Sunday, 19 April 2009

Night of the Eagle

1962
Dir. Sidney Hayers

Based on the novel Conjure Wife by Fritz Leiber, Night of the Eagle follows the intriguing story of highly sceptical college professor (is there ever any other sort?), Norman Taylor (Peter Wyngarde), who discovers his wife Tansy (Janet Blair) has been practising witchcraft to protect them both from his dangerously jealous colleagues.

Norman is an uncompromisingly logical sort. After his wife reveals to him that his colleagues’ wives are using black magic to ensure his untimely demise and she is countering their efforts by also dabbling in the occult, he fears she may be losing her mind. Tansy normalises witchcraft and speaks very matter-of-factly about it, even as she unpacks her groceries in one scene. She has hidden lots of little trinkets around the house to ward off evil forces, such as specially blessed spiders in little jars and various other bizarre accoutrements – Norman forces her to burn them and as she does, he accidentally burns a photo of himself too. Soon after he is almost killed in a traffic accident, accused of sexual molestation by a female student and held at gun point by said female student’s inconsolable boyfriend. Whereas Tansy cites these occurrences as evidence of the supernatural, Norman dismisses them as unfortunate coincidences.

The stifling and suffocating little clique of academics and their spoiled wives that Norman and Tansy have been consumed by seem harmless enough to Norman. However Tansy seems to harbour a secret fear of one of the wives in particular, the disabled and gleaming-eyed Flora Carr (Margaret Johnston). They play bridge every Friday evening and it seems only Tansy senses the jealousy and hatred of the other women, who feel their husbands should have been promoted instead of Norman. All their little snide remarks and knowing glances whip up an atmosphere of tension and paranoia. As the Taylor’s are new in town, Tansy has no one to turn to except her scathingly sceptical husband who believes her to be na├»ve and susceptible to superstitious nonsense. Blair’s performance is suitably unhinged and desperate as Tansy finds herself becoming more and more isolated and afraid.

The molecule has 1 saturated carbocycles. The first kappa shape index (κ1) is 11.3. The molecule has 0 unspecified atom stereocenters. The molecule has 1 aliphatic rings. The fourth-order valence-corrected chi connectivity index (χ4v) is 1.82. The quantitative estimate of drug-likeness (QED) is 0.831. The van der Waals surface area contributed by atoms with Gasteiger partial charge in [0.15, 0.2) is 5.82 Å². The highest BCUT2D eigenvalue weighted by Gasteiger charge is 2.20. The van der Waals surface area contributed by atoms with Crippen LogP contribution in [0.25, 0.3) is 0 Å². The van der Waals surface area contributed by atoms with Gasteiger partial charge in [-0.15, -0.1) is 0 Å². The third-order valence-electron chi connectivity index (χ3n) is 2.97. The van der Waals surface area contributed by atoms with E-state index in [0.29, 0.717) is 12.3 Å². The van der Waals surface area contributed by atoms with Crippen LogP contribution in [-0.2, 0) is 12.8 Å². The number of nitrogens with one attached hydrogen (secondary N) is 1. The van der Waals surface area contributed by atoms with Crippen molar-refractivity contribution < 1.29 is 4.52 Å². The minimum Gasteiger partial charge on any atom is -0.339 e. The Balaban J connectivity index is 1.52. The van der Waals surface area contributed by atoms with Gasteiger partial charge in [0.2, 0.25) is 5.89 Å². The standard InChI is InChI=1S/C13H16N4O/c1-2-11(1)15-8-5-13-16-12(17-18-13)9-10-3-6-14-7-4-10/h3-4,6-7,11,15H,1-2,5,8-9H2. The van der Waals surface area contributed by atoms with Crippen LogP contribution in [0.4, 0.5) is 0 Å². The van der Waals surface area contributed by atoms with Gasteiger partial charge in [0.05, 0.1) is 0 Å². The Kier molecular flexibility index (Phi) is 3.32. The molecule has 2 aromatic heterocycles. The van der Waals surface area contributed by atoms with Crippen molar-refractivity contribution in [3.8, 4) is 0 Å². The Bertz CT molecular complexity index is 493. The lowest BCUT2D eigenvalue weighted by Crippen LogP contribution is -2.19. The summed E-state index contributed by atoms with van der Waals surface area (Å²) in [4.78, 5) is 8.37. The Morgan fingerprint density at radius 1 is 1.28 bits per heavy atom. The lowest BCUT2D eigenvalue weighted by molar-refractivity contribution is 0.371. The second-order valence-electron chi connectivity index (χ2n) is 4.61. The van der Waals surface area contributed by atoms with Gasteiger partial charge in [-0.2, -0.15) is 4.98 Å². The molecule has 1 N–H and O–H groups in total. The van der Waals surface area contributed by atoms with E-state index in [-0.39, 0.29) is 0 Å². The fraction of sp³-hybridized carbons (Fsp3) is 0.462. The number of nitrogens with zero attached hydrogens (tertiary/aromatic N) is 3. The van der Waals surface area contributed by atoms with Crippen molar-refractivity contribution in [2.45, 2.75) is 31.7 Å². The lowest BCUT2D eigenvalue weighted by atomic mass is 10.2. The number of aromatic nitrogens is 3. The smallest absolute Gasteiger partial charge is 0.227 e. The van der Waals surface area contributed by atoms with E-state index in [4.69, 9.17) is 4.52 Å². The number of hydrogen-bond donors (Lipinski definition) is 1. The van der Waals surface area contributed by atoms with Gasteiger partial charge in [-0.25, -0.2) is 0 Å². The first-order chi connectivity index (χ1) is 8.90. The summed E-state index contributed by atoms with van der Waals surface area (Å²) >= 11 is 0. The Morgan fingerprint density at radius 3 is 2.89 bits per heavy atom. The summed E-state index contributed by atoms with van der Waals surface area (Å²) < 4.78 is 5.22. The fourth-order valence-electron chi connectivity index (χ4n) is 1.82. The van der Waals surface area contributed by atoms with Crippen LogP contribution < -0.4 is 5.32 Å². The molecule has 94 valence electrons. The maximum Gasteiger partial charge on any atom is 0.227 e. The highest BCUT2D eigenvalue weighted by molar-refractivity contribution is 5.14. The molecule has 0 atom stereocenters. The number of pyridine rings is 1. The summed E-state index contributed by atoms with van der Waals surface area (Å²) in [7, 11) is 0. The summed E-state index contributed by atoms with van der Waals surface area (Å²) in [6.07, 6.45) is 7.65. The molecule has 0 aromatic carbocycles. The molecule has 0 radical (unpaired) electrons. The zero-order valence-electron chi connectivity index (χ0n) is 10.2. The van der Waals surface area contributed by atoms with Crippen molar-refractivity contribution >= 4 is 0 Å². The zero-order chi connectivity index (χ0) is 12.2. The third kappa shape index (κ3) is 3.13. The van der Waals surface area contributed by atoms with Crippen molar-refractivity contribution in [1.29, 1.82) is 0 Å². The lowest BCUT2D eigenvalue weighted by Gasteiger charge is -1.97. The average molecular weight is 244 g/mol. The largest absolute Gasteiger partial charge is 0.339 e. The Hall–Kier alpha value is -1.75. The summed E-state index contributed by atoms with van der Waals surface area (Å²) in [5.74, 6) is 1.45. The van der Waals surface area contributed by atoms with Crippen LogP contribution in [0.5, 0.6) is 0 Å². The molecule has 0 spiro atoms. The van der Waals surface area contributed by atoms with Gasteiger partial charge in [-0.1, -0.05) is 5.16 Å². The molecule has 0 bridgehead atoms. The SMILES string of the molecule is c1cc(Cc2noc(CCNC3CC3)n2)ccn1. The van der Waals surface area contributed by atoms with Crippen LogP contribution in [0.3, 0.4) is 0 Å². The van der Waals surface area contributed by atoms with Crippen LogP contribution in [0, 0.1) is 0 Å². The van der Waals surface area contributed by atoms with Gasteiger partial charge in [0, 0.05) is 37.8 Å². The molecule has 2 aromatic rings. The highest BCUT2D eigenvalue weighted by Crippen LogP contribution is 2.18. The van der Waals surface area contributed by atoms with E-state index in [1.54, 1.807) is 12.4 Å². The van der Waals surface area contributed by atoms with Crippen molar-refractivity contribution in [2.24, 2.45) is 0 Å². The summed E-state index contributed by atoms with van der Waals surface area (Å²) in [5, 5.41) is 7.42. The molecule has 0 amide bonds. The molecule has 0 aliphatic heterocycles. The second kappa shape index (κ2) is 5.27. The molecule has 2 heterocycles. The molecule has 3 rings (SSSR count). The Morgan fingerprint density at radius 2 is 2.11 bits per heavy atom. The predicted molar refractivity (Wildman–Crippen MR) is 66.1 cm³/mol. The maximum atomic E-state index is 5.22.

Taking elements from various MR James tales, Night of the Eagle also has distinct similarities to Jacques Tourneur’s Night of the Demon (1957), another subtly foreboding film in which a highly logical and sceptical man realises that the world is not as rational as he once thought and that the threat of the supernatural is a very real one. Indeed the first words of dialogue uttered in Night of the Eagle are ‘I do NOT believe’, and are spoken by Norman as he engages in a debate with his students about the nature of superstition. He claims superstitious people are entwined with a ‘morbid desire to escape the existence of reality’ and are dangerously close to insanity. Norman soon changes his mind (with this being a horror film and all) when his cosy world of reason and books is brutally ransacked by the chilly intrusion of witchcraft and the supernatural.

When Tansy is possessed by the diabolical Flora, she retreats to their seaside cottage and Norman gives chase. A moody and frantic search on the cliffs for Tansy ensues as Norman becomes increasingly panicked. A number of shots of Tansy, as she gently lumbers along the deserted beach towards the eerily beckoning ocean, mirror similar images in another Tourneur film, his melancholically haunting masterpiece I Walked with a Zombie (1943). Tansy’s somnambulistic wanderings contrast nicely with Norman’s growing concern for her and the tension is wound ever tighter.

A particularly bravura scene, again recalling Tourneur’s suggestive brand of horror and actually preceding a very similar scene in Robert Wise’s Lewton-esque The Haunting (1963), occurs when Norman receives a recording of one of his lectures in the post. He plays it and as he listens, a strangely hypnotic noise emanates from his audio-player and seems to cause momentary pandemonium. The Taylors’ house is suddenly set upon by an unseen force banging at the door while a storm bursts out of nowhere and rages outside. Tansy beseeches Norman not to answer the door as lights flicker and we are bombarded with sound effects and delirious camera work. Ambiguity soon gives way to the driving force of the narrative and gradual build up to an action packed finale. Any ambiguity is firmly quashed. We now know the interference of the supernatural is tangibly real.





In another highly charged scene in which a crucial revelation is subtly revealed, Norman is menaced by a giant eagle in his classroom and staggers up against the blackboard where he had earlier scribbled ‘I do NOT believe.’ When he moves away from the board, his shoulder rubs off the word NOT, and the new message conveys the significant journey he has undertaken throughout the course of the film. He now firmly believes… Prior to this, Norman realises that his wife is possessed when she begins to limp towards him with murderous intent, mimicking the mannerisms of the disabled Flora Carr, who is revealed as the villain.

The films special effects are kept to a minimum but when onscreen, they are well handled – as evidenced in the scene where Norman is attacked by a giant eagle. We see only glimpses of its talons as the camera swoops and glides over Norman. Seeking momentary refuge in the school, the colossal bird soon pecks its way trough the huge oak doors and flaps wildly down the corridor after the terrified professor, cornering him in his study. Indeed, aside from the scenes featuring the giant eagle, Night of the Eagle is a shining example of the Lewton-esque ‘less is more’ approach to horror. Wyngarde is mesmerising as Norman, whose icily cool and calm exterior gradually melting away into abject terror, is compelling to watch.

A subtle chiller that creeps icily under the skin.

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